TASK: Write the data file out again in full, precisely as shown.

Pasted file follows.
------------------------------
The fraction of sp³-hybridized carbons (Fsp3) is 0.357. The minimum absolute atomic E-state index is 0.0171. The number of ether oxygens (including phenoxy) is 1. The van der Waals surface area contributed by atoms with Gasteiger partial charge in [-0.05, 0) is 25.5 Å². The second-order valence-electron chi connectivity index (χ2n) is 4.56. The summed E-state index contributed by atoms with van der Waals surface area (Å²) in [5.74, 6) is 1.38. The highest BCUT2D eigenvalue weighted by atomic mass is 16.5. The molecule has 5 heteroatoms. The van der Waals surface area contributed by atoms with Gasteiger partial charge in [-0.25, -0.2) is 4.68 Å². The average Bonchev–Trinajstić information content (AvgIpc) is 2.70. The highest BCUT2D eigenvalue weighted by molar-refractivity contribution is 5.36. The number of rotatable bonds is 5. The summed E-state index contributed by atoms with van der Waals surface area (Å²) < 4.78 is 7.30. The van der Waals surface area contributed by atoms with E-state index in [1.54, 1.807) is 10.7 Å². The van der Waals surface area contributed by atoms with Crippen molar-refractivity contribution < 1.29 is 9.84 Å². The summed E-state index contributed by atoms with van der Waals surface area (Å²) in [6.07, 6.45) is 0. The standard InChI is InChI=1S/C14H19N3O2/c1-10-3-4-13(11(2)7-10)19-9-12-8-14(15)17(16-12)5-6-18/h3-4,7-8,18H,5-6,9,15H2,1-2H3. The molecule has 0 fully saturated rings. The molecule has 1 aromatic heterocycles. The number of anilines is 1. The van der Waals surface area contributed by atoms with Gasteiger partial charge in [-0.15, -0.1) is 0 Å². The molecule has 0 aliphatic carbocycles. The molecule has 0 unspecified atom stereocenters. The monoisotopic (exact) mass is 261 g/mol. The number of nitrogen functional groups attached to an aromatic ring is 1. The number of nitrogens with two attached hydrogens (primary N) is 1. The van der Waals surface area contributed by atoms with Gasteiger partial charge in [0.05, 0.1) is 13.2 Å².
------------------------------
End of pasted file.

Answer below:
The fraction of sp³-hybridized carbons (Fsp3) is 0.357. The minimum absolute atomic E-state index is 0.0171. The number of ether oxygens (including phenoxy) is 1. The van der Waals surface area contributed by atoms with Gasteiger partial charge in [-0.05, 0) is 25.5 Å². The second-order valence-electron chi connectivity index (χ2n) is 4.56. The summed E-state index contributed by atoms with van der Waals surface area (Å²) in [5.74, 6) is 1.38. The highest BCUT2D eigenvalue weighted by atomic mass is 16.5. The molecule has 5 heteroatoms. The van der Waals surface area contributed by atoms with Gasteiger partial charge in [-0.25, -0.2) is 4.68 Å². The average Bonchev–Trinajstić information content (AvgIpc) is 2.70. The highest BCUT2D eigenvalue weighted by molar-refractivity contribution is 5.36. The number of rotatable bonds is 5. The summed E-state index contributed by atoms with van der Waals surface area (Å²) < 4.78 is 7.30. The van der Waals surface area contributed by atoms with E-state index in [1.54, 1.807) is 10.7 Å². The van der Waals surface area contributed by atoms with Crippen molar-refractivity contribution < 1.29 is 9.84 Å². The summed E-state index contributed by atoms with van der Waals surface area (Å²) in [6.07, 6.45) is 0. The standard InChI is InChI=1S/C14H19N3O2/c1-10-3-4-13(11(2)7-10)19-9-12-8-14(15)17(16-12)5-6-18/h3-4,7-8,18H,5-6,9,15H2,1-2H3. The molecule has 0 fully saturated rings. The molecule has 1 aromatic heterocycles. The number of anilines is 1. The van der Waals surface area contributed by atoms with Gasteiger partial charge in [-0.15, -0.1) is 0 Å². The molecule has 0 aliphatic carbocycles. The molecule has 0 unspecified atom stereocenters. The monoisotopic (exact) mass is 261 g/mol. The number of nitrogen functional groups attached to an aromatic ring is 1. The number of nitrogens with two attached hydrogens (primary N) is 1. The van der Waals surface area contributed by atoms with Gasteiger partial charge in [0.05, 0.1) is 13.2 Å².